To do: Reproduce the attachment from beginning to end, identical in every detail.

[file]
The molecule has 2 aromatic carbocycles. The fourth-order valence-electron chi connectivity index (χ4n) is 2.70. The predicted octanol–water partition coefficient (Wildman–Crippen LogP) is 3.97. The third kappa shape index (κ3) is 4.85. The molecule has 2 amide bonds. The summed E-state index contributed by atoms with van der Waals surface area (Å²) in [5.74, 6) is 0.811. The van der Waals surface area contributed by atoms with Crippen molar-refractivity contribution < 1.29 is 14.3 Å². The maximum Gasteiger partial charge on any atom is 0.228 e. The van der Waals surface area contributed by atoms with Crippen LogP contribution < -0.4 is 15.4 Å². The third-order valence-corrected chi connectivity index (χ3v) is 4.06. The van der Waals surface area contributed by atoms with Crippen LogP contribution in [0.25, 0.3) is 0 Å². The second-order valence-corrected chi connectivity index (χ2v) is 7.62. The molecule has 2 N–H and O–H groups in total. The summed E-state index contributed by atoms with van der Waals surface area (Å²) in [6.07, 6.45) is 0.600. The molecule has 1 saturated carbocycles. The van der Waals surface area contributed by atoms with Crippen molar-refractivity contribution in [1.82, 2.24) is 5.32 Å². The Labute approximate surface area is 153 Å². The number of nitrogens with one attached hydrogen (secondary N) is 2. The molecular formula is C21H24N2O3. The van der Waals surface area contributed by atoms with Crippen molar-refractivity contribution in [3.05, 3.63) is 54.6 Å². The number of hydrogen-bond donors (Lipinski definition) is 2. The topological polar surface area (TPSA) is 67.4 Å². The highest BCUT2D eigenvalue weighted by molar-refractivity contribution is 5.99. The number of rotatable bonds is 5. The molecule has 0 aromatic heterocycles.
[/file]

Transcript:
The molecule has 2 aromatic carbocycles. The fourth-order valence-electron chi connectivity index (χ4n) is 2.70. The predicted octanol–water partition coefficient (Wildman–Crippen LogP) is 3.97. The third kappa shape index (κ3) is 4.85. The molecule has 2 amide bonds. The summed E-state index contributed by atoms with van der Waals surface area (Å²) in [5.74, 6) is 0.811. The van der Waals surface area contributed by atoms with Crippen molar-refractivity contribution < 1.29 is 14.3 Å². The maximum Gasteiger partial charge on any atom is 0.228 e. The van der Waals surface area contributed by atoms with Crippen LogP contribution < -0.4 is 15.4 Å². The third-order valence-corrected chi connectivity index (χ3v) is 4.06. The van der Waals surface area contributed by atoms with Crippen LogP contribution in [0.25, 0.3) is 0 Å². The second-order valence-corrected chi connectivity index (χ2v) is 7.62. The molecule has 2 N–H and O–H groups in total. The summed E-state index contributed by atoms with van der Waals surface area (Å²) in [6.07, 6.45) is 0.600. The molecule has 1 saturated carbocycles. The van der Waals surface area contributed by atoms with Crippen molar-refractivity contribution in [1.82, 2.24) is 5.32 Å². The Labute approximate surface area is 153 Å². The number of nitrogens with one attached hydrogen (secondary N) is 2. The molecular formula is C21H24N2O3. The van der Waals surface area contributed by atoms with Crippen molar-refractivity contribution in [3.05, 3.63) is 54.6 Å². The number of hydrogen-bond donors (Lipinski definition) is 2. The topological polar surface area (TPSA) is 67.4 Å². The highest BCUT2D eigenvalue weighted by molar-refractivity contribution is 5.99. The number of rotatable bonds is 5. The molecule has 0 aromatic heterocycles.